Economics of Higher Education
Very often in higher education, when we look at enrollment, the numbers are aggregated. We look at the headcount of students or the number of full-time students or the number of new students or transfer students, etc.
Very often in higher education, when we look at enrollment numbers, the numbers are aggregated. We look at the headcount of students or the number of full-time students or the number of new students or transfer students, etc. We also look more and more at the discount rate, once again by different categories of students. We know, for example, that typically first time full-time students have a higher discount rate than transfer students or part-time students or continuing students. And because of that we know that increases or decreases in categories also have bottom line implications, even if the total number of students remains the same.
Some of our institutions admit students to individual schools or programs within their university. Others, more prevalent in number, admit students to the university and once admitted, these students can major in almost any area and can typically switch majors at their discretion. In those cases, there can be huge cost differences that also can positively or negatively impact the bottom line.
STEM courses and STEM majors have become more and more popular on many campuses. I understand the shift in student majors given that in engineering and in various science disciplines the job prospects after graduation are more robust than in certain other fields. For both students and their parents, job prospects are not an insignificant factor and, while fully supportive of the liberal arts, I know that this emphasis on outcomes measures is a reasonable response by both students and their parents.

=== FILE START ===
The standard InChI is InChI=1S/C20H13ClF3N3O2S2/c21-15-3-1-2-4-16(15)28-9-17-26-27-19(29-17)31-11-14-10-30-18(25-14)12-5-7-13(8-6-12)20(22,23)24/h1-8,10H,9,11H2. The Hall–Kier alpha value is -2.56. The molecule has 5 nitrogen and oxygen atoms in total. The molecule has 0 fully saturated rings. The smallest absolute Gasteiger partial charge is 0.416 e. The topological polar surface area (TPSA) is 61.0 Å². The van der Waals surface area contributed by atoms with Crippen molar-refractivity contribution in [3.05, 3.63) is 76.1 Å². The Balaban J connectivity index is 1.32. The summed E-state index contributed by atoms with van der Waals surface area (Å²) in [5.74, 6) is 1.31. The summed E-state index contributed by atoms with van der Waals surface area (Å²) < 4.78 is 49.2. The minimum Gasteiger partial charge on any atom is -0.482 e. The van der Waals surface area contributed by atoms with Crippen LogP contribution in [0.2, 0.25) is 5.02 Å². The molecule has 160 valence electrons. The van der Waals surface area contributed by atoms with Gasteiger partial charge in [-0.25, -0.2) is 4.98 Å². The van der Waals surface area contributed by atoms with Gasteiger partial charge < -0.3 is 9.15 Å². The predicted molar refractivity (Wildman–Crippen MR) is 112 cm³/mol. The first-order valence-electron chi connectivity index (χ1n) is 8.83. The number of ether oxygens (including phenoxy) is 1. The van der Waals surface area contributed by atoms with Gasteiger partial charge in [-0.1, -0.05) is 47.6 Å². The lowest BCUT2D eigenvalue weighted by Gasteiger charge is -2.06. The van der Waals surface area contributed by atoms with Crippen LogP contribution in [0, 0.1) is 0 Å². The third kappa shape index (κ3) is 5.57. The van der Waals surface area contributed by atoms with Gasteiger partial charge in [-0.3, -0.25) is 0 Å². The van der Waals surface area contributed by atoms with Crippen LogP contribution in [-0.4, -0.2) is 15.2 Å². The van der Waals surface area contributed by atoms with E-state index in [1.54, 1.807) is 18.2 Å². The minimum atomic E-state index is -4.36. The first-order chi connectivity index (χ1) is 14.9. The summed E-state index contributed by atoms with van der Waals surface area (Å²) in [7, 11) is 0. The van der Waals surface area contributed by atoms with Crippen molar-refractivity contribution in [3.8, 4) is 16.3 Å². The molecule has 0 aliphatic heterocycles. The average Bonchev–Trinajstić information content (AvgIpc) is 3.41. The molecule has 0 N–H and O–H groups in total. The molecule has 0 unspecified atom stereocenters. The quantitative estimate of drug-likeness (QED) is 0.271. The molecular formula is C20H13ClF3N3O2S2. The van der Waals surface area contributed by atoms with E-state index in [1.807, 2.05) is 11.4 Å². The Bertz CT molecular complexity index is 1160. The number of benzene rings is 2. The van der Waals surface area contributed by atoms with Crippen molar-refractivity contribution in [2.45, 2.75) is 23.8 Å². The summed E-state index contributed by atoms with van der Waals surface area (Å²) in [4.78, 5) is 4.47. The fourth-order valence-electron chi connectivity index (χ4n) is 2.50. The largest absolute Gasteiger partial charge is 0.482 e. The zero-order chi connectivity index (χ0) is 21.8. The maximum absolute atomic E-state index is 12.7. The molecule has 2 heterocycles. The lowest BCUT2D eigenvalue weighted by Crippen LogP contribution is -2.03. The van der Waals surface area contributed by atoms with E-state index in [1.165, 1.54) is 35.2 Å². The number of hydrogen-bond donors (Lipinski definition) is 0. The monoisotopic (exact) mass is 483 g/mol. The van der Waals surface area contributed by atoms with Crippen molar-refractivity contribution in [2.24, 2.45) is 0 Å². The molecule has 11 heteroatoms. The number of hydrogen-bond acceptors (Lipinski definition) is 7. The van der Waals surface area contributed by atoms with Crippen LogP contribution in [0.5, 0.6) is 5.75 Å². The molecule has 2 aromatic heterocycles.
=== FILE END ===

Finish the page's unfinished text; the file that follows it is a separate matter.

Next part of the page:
In these areas, faculty are able to request higher initial salaries and, often, start up funding in addition. Labs often are larger than classrooms but enrollment is often smaller than in a regular classroom. Campuses, which look like they have plenty of room in general and teaching rooms in particular, can often look much more restrictive and crowded as the change in enrollment patterns and in the layout of physical plant takes place. It might even be economically advantageous to limit enrollment in some areas while providing additional economic incentives to enroll in lower cost, lower equipment intensive areas.
I often talk about the importance of being an intentional community to the extent possible. Trying to shape the enrollment, not only by level of student achievement and the commensurate scholarship/financial aid commitment but also by major so that that the lower cost majors can help moderate the higher cost majors and in that way keep tuition growth somewhat in check. And if we can add future donations by major to our equation, we can be even more sophisticated in our analysis.
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